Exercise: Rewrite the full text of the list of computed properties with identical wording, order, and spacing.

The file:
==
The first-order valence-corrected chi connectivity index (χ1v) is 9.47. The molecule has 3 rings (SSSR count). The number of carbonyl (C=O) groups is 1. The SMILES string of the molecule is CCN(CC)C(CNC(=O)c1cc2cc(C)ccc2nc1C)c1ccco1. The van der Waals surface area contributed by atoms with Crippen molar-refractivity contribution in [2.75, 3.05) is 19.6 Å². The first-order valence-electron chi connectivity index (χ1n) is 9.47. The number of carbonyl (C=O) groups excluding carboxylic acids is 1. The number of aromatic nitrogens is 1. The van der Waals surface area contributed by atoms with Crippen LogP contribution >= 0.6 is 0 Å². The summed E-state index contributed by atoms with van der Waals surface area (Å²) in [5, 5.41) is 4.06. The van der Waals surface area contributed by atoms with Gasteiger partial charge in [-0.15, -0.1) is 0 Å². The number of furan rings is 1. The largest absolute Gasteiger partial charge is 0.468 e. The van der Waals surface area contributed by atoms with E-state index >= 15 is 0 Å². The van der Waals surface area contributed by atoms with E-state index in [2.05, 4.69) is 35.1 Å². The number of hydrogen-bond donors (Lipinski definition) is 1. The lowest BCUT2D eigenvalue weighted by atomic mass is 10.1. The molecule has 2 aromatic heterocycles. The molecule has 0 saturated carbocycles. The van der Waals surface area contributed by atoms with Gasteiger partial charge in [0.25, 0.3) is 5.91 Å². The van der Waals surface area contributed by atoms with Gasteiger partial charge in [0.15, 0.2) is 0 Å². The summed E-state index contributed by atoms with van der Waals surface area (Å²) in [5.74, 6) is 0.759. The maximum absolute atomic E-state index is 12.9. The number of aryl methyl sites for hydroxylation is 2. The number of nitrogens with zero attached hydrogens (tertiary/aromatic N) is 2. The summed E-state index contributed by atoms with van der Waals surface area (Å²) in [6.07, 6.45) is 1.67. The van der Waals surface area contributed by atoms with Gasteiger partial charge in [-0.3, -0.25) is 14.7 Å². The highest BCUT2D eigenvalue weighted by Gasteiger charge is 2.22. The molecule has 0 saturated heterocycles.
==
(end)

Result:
The first-order valence-corrected chi connectivity index (χ1v) is 9.47. The molecule has 3 rings (SSSR count). The number of carbonyl (C=O) groups is 1. The SMILES string of the molecule is CCN(CC)C(CNC(=O)c1cc2cc(C)ccc2nc1C)c1ccco1. The van der Waals surface area contributed by atoms with Crippen molar-refractivity contribution in [2.75, 3.05) is 19.6 Å². The first-order valence-electron chi connectivity index (χ1n) is 9.47. The number of carbonyl (C=O) groups excluding carboxylic acids is 1. The number of aromatic nitrogens is 1. The van der Waals surface area contributed by atoms with Crippen LogP contribution >= 0.6 is 0 Å². The summed E-state index contributed by atoms with van der Waals surface area (Å²) in [5, 5.41) is 4.06. The van der Waals surface area contributed by atoms with Gasteiger partial charge in [-0.15, -0.1) is 0 Å². The number of furan rings is 1. The largest absolute Gasteiger partial charge is 0.468 e. The van der Waals surface area contributed by atoms with E-state index >= 15 is 0 Å². The van der Waals surface area contributed by atoms with E-state index in [2.05, 4.69) is 35.1 Å². The number of hydrogen-bond donors (Lipinski definition) is 1. The lowest BCUT2D eigenvalue weighted by atomic mass is 10.1. The molecule has 2 aromatic heterocycles. The molecule has 0 saturated carbocycles. The van der Waals surface area contributed by atoms with Gasteiger partial charge in [0.25, 0.3) is 5.91 Å². The van der Waals surface area contributed by atoms with Gasteiger partial charge in [0.15, 0.2) is 0 Å². The summed E-state index contributed by atoms with van der Waals surface area (Å²) in [5.74, 6) is 0.759. The maximum absolute atomic E-state index is 12.9. The number of aryl methyl sites for hydroxylation is 2. The number of nitrogens with zero attached hydrogens (tertiary/aromatic N) is 2. The summed E-state index contributed by atoms with van der Waals surface area (Å²) in [6.07, 6.45) is 1.67. The van der Waals surface area contributed by atoms with Gasteiger partial charge in [-0.3, -0.25) is 14.7 Å². The highest BCUT2D eigenvalue weighted by Gasteiger charge is 2.22. The molecule has 0 saturated heterocycles.